Tomatoville® Gardening Forums


Notices

Member discussion regarding the methods, varieties and merits of growing tomatoes.

Reply
 
Thread Tools Display Modes
Old 2 Weeks Ago   #481
b54red
Tomatovillian™
 
b54red's Avatar
 
Join Date: Sep 2009
Location: Alabama
Posts: 6,048
Default

Quote:
Originally Posted by Hellmanns View Post
The humidifier is a must have for me. I can look at my grafts without fear of losing the humidity.

I grafted over several weeks back in the spring, and noticed warmer temps actually helped me.
Too cold is not good because it slows the healing process to the point where the grafts have to stay in the healing chamber too long. However grafting in the heat of summer is even more difficult.

Bill
b54red is offline   Reply With Quote
Old 2 Weeks Ago   #482
My Foot Smells
Tomatovillian™
 
My Foot Smells's Avatar
 
Join Date: Jun 2015
Location: Pulaski County, Arkansas
Posts: 1,136
Default

Quote:
Originally Posted by b54red View Post
Too cold is not good because it slows the healing process to the point where the grafts have to stay in the healing chamber too long. However grafting in the heat of summer is even more difficult.

Bill
being a complete novice here, I was wondering why the preferred grafting technique is a simple slice. Makes it seem like a teeter toter doing the chop suey method.

Could you not slice the stem in 1/2 lengthwise on both specimens about 1/2" or more and THEN weld THAT together?

& does this "healing chamber" apparatus seem kinda gimmicky? or is it really useful? seems like you could create an applicable atmosphere that would be similar.

w/o applied experience here, it seems like there might be a better mouse trap on the horizon. IDK

...but in response to the spring weather, it seems like you could just "wrap" two plants together with some sort of dissolving tape and it would take. seems like it would be better than balancing a leafy top on a pencil tip.


Graft during early morning or just after sunset. At these times, the plant will be moving water from its roots to its leaves (transpiring) at a slower rate, which makes it less vulnerable to stress from grafting and the accompanying water loss. Ideally, you should carry out the grafting indoors and in a shaded location.[8]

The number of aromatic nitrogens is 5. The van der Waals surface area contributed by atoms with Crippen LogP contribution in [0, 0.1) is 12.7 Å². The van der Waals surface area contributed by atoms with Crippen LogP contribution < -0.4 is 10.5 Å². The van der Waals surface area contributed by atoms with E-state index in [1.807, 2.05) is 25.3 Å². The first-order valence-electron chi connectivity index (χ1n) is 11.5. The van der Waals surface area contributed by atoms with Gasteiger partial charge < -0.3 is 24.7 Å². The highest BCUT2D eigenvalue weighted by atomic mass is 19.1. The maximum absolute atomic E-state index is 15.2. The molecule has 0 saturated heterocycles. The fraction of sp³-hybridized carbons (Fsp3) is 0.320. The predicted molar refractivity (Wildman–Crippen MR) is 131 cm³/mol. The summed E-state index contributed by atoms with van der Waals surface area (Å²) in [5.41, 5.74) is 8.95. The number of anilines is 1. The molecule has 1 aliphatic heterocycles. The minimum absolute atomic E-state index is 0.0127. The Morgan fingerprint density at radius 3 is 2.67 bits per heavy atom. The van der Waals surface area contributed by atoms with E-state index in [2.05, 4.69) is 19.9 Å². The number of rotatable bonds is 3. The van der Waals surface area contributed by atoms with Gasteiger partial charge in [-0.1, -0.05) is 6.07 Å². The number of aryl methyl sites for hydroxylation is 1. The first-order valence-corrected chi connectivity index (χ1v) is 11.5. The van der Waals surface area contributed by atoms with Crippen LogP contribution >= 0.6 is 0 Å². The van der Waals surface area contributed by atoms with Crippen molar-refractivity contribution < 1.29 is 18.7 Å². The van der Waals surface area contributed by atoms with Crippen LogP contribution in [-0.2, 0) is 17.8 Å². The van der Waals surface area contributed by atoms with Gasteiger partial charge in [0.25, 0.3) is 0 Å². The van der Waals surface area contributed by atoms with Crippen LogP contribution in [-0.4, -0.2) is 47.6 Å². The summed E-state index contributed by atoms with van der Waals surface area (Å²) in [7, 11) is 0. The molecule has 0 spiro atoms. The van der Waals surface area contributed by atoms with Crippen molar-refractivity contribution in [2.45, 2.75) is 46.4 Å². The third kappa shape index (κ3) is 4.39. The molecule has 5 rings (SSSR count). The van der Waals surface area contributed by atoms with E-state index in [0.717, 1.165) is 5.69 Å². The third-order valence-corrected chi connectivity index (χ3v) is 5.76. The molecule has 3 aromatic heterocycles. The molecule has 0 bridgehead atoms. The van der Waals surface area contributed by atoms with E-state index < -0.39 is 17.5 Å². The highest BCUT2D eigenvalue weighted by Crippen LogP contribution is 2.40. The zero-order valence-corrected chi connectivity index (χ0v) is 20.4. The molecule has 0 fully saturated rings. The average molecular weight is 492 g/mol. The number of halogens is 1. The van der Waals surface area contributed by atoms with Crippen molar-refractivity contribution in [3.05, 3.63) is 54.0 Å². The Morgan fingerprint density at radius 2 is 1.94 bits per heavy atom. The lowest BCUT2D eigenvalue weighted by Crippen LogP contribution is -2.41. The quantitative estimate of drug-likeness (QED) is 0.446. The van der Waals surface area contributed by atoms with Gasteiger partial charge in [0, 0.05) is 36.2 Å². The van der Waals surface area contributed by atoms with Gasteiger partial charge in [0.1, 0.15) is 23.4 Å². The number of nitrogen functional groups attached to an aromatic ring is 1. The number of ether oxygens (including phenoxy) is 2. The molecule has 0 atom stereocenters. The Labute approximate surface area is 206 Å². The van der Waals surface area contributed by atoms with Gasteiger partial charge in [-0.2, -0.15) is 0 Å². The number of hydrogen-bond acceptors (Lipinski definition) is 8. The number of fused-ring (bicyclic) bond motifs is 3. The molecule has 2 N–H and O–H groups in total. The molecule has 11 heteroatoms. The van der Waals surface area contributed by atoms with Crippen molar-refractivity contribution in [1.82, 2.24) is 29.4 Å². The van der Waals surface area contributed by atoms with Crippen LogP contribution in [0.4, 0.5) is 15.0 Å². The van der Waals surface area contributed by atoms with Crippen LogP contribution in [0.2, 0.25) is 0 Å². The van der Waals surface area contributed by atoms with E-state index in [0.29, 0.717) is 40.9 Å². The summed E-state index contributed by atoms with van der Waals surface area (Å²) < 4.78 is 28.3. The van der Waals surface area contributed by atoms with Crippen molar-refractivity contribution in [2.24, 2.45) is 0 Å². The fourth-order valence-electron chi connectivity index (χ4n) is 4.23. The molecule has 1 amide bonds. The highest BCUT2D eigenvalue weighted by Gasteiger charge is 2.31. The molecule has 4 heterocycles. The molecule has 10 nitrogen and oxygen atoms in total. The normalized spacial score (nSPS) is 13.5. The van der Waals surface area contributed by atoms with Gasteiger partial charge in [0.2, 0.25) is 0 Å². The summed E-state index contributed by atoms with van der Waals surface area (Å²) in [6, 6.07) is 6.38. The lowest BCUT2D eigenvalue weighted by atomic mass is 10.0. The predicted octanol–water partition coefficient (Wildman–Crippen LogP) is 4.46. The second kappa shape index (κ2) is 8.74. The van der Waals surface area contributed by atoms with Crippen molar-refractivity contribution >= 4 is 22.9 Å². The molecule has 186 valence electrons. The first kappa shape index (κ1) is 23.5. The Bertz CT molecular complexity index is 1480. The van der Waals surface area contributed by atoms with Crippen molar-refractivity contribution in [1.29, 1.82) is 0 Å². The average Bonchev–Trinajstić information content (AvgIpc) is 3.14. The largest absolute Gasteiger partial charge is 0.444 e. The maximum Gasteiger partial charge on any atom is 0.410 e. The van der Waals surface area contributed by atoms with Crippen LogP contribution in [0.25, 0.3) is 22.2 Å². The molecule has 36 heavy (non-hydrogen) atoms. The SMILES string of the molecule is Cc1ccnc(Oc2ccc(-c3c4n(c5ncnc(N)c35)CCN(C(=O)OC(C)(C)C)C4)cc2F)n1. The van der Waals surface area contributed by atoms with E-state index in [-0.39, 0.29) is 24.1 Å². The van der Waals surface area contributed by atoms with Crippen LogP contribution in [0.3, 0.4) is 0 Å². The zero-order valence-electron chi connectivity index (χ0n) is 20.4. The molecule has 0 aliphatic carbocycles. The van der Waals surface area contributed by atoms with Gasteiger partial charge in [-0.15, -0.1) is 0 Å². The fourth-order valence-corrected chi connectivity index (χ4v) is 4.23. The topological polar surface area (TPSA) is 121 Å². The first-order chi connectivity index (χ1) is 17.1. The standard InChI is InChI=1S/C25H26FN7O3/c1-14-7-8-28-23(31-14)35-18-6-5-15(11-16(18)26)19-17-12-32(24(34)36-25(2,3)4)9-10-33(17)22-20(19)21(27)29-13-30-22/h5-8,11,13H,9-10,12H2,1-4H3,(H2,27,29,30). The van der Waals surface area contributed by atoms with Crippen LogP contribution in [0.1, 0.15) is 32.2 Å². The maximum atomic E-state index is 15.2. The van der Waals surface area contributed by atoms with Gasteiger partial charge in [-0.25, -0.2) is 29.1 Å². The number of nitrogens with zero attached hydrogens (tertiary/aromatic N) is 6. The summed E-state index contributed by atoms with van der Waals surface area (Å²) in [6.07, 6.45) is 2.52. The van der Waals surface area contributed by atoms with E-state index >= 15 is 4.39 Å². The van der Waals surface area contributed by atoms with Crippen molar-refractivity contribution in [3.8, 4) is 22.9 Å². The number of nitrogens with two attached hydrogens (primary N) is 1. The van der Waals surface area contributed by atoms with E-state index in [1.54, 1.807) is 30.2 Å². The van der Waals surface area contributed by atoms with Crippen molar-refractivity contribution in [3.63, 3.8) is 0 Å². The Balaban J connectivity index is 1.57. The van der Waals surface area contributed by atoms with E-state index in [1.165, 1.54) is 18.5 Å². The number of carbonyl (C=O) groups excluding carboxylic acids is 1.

• If you can only graft the plants at another time, move them to a shady spot in the early morning of the day you plan to graft.

Last edited by My Foot Smells; 2 Weeks Ago at 11:38 AM.
My Foot Smells is online now   Reply With Quote
Old 2 Weeks Ago   #483
Cole_Robbie
Tomatovillian™
 
Cole_Robbie's Avatar
 
Join Date: Jun 2012
Location: Illinois, zone 6
Posts: 7,169
Default

I hope to try a lot of experiments this winter. The link about using super glue, which ultimately concluded against it, made me wonder about trying rubber cement, or even just masking tape. I have also wondered about some sort of gel that would promote healing of the graft.
Cole_Robbie is offline   Reply With Quote
Old 2 Weeks Ago   #484
My Foot Smells
Tomatovillian™
 
My Foot Smells's Avatar
 
Join Date: Jun 2015
Location: Pulaski County, Arkansas
Posts: 1,136
Default

Quote:
Originally Posted by Cole_Robbie View Post
I hope to try a lot of experiments this winter. The link about using super glue, which ultimately concluded against it, made me wonder about trying rubber cement, or even just masking tape. I have also wondered about some sort of gel that would promote healing of the graft.

Perforated budding tape is used to graft a lot of different things, but primarily hard wood stuff (fruit, etc...) Although the tape dissolves in sunlight it does good job to keep things in place and would def. be more supportive. Seems like you might be able just to "skin" the plants and tape together???

Seems like most glues would be toxic, but IDK.
My Foot Smells is online now   Reply With Quote
Old 2 Weeks Ago   #485
BigVanVader
Tomatovillian™
 
BigVanVader's Avatar
 
Join Date: Mar 2014
Location: Greenville, South Carolina
Posts: 2,629
Default

What kind do you use Hellmanns?
BigVanVader is offline   Reply With Quote
Old 2 Weeks Ago   #486
Father'sDaughter
Tomatovillian™
 
Join Date: Nov 2011
Location: MA/NH Border
Posts: 4,038
Default

After having been through my first round of grafting, I'd say you need something that can easily expand as the joined stems begin growing thicker. That's the beauty of the silicone clips -- they easily expand so they can be left on until the graft is 100% healed and able to sustain "weight" without a brace, which seemed to be about the time the clip would be completely pushed off.

As for the humidity chamber, it can be as simple or as complex as you like. Mine was a 1020 tray and a humidity dome with adjustable vents. These helped slowly reduce the humidity over several days until I could completely remove the dome. I know others simply use plastic tubs with lids and just slowly crack them open over time. Online I've seen bigger set ups used by more commercial scale growers using frames, plastic sheeting, and humidifiers.
Father'sDaughter is offline   Reply With Quote
Old 2 Weeks Ago   #487
Hellmanns
Tomatovillian™
 
Join Date: Jul 2014
Location: kentucky
Posts: 1,008
Default

Quote:
Originally Posted by BigVanVader View Post
What kind do you use Hellmanns?
I used the silicone grafting clips. I had a "few" maybe 1 or 2 out of a batch of 40 grafts that would push apart. My last round of grafts I actually used a silicone clip, then used a spring clip to keep it snug. I removed the spring clips when the grafts were removed from the healing chamber.